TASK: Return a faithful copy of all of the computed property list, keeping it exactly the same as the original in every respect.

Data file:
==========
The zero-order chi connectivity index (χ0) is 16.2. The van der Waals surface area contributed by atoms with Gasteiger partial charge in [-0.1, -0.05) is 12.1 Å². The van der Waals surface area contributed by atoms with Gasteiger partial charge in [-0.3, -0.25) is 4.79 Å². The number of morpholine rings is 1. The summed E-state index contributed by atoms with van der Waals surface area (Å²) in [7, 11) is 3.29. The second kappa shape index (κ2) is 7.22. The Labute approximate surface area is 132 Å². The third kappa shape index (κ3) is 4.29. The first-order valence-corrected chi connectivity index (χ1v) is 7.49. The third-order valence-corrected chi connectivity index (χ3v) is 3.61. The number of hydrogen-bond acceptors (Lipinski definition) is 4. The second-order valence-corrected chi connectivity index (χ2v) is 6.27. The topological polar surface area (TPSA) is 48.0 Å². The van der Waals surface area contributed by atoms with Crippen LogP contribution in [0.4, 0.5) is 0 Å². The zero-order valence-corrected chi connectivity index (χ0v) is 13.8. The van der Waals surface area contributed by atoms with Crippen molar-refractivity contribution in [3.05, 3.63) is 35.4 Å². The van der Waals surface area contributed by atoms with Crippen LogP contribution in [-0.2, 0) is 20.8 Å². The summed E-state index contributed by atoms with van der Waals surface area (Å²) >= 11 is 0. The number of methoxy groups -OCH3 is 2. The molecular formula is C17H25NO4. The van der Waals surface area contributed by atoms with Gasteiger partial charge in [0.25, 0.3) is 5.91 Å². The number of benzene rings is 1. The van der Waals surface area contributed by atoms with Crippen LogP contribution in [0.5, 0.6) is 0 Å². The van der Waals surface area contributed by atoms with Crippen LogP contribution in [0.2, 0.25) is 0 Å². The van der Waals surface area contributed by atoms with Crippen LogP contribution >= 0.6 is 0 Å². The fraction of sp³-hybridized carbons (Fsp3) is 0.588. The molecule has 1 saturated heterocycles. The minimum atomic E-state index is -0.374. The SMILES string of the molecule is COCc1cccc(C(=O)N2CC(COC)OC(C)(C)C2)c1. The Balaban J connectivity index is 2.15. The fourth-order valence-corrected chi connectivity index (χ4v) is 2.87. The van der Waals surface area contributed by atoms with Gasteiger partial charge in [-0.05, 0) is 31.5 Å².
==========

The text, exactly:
The zero-order chi connectivity index (χ0) is 16.2. The van der Waals surface area contributed by atoms with Gasteiger partial charge in [-0.1, -0.05) is 12.1 Å². The van der Waals surface area contributed by atoms with Gasteiger partial charge in [-0.3, -0.25) is 4.79 Å². The number of morpholine rings is 1. The summed E-state index contributed by atoms with van der Waals surface area (Å²) in [7, 11) is 3.29. The second kappa shape index (κ2) is 7.22. The Labute approximate surface area is 132 Å². The third kappa shape index (κ3) is 4.29. The first-order valence-corrected chi connectivity index (χ1v) is 7.49. The third-order valence-corrected chi connectivity index (χ3v) is 3.61. The number of hydrogen-bond acceptors (Lipinski definition) is 4. The second-order valence-corrected chi connectivity index (χ2v) is 6.27. The topological polar surface area (TPSA) is 48.0 Å². The van der Waals surface area contributed by atoms with Crippen LogP contribution in [0.4, 0.5) is 0 Å². The zero-order valence-corrected chi connectivity index (χ0v) is 13.8. The van der Waals surface area contributed by atoms with Crippen molar-refractivity contribution in [3.05, 3.63) is 35.4 Å². The van der Waals surface area contributed by atoms with Crippen LogP contribution in [-0.2, 0) is 20.8 Å². The summed E-state index contributed by atoms with van der Waals surface area (Å²) >= 11 is 0. The number of methoxy groups -OCH3 is 2. The molecular formula is C17H25NO4. The van der Waals surface area contributed by atoms with Gasteiger partial charge in [0.25, 0.3) is 5.91 Å². The number of benzene rings is 1. The van der Waals surface area contributed by atoms with Crippen LogP contribution in [0.5, 0.6) is 0 Å². The van der Waals surface area contributed by atoms with Crippen LogP contribution in [0.2, 0.25) is 0 Å². The van der Waals surface area contributed by atoms with Crippen LogP contribution >= 0.6 is 0 Å². The fraction of sp³-hybridized carbons (Fsp3) is 0.588. The molecule has 1 saturated heterocycles. The minimum atomic E-state index is -0.374. The SMILES string of the molecule is COCc1cccc(C(=O)N2CC(COC)OC(C)(C)C2)c1. The Balaban J connectivity index is 2.15. The fourth-order valence-corrected chi connectivity index (χ4v) is 2.87. The van der Waals surface area contributed by atoms with Gasteiger partial charge in [-0.05, 0) is 31.5 Å².